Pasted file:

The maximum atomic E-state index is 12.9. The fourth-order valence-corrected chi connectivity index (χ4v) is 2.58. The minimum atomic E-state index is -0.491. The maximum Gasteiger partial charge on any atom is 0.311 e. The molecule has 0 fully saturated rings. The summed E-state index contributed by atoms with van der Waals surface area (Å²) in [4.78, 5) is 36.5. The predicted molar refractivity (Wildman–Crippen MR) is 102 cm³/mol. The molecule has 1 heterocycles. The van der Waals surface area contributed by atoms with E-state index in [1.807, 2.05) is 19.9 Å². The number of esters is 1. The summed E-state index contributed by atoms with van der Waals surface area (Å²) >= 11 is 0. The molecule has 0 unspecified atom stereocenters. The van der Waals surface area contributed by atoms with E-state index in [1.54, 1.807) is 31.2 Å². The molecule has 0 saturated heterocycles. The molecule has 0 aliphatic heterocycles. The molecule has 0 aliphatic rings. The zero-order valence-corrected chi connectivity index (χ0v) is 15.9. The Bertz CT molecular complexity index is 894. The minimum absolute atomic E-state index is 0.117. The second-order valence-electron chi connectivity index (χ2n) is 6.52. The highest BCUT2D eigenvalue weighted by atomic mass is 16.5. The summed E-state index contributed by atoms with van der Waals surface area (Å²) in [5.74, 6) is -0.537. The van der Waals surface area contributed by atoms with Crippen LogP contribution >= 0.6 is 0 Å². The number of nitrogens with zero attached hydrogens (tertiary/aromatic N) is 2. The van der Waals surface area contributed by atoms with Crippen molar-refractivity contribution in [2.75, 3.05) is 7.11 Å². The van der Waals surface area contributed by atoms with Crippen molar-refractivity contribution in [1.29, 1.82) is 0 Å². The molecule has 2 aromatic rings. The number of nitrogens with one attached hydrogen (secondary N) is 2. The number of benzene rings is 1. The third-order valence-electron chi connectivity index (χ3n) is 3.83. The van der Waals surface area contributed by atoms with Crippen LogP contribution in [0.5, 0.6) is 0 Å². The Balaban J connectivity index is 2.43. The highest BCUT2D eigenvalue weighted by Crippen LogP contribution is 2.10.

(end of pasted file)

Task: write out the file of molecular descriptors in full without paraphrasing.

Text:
The maximum atomic E-state index is 12.9. The fourth-order valence-corrected chi connectivity index (χ4v) is 2.58. The minimum atomic E-state index is -0.491. The maximum Gasteiger partial charge on any atom is 0.311 e. The molecule has 0 fully saturated rings. The summed E-state index contributed by atoms with van der Waals surface area (Å²) in [4.78, 5) is 36.5. The predicted molar refractivity (Wildman–Crippen MR) is 102 cm³/mol. The molecule has 1 heterocycles. The van der Waals surface area contributed by atoms with E-state index in [1.807, 2.05) is 19.9 Å². The number of esters is 1. The summed E-state index contributed by atoms with van der Waals surface area (Å²) >= 11 is 0. The molecule has 0 unspecified atom stereocenters. The van der Waals surface area contributed by atoms with E-state index in [1.54, 1.807) is 31.2 Å². The molecule has 0 saturated heterocycles. The molecule has 0 aliphatic heterocycles. The molecule has 0 aliphatic rings. The zero-order valence-corrected chi connectivity index (χ0v) is 15.9. The Bertz CT molecular complexity index is 894. The minimum absolute atomic E-state index is 0.117. The second-order valence-electron chi connectivity index (χ2n) is 6.52. The highest BCUT2D eigenvalue weighted by atomic mass is 16.5. The summed E-state index contributed by atoms with van der Waals surface area (Å²) in [5.74, 6) is -0.537. The van der Waals surface area contributed by atoms with Crippen LogP contribution >= 0.6 is 0 Å². The number of nitrogens with zero attached hydrogens (tertiary/aromatic N) is 2. The van der Waals surface area contributed by atoms with Crippen molar-refractivity contribution in [2.75, 3.05) is 7.11 Å². The van der Waals surface area contributed by atoms with Crippen molar-refractivity contribution in [1.29, 1.82) is 0 Å². The molecule has 2 aromatic rings. The number of nitrogens with one attached hydrogen (secondary N) is 2. The number of benzene rings is 1. The third-order valence-electron chi connectivity index (χ3n) is 3.83. The van der Waals surface area contributed by atoms with Crippen LogP contribution in [0.5, 0.6) is 0 Å². The Balaban J connectivity index is 2.43. The highest BCUT2D eigenvalue weighted by Crippen LogP contribution is 2.10.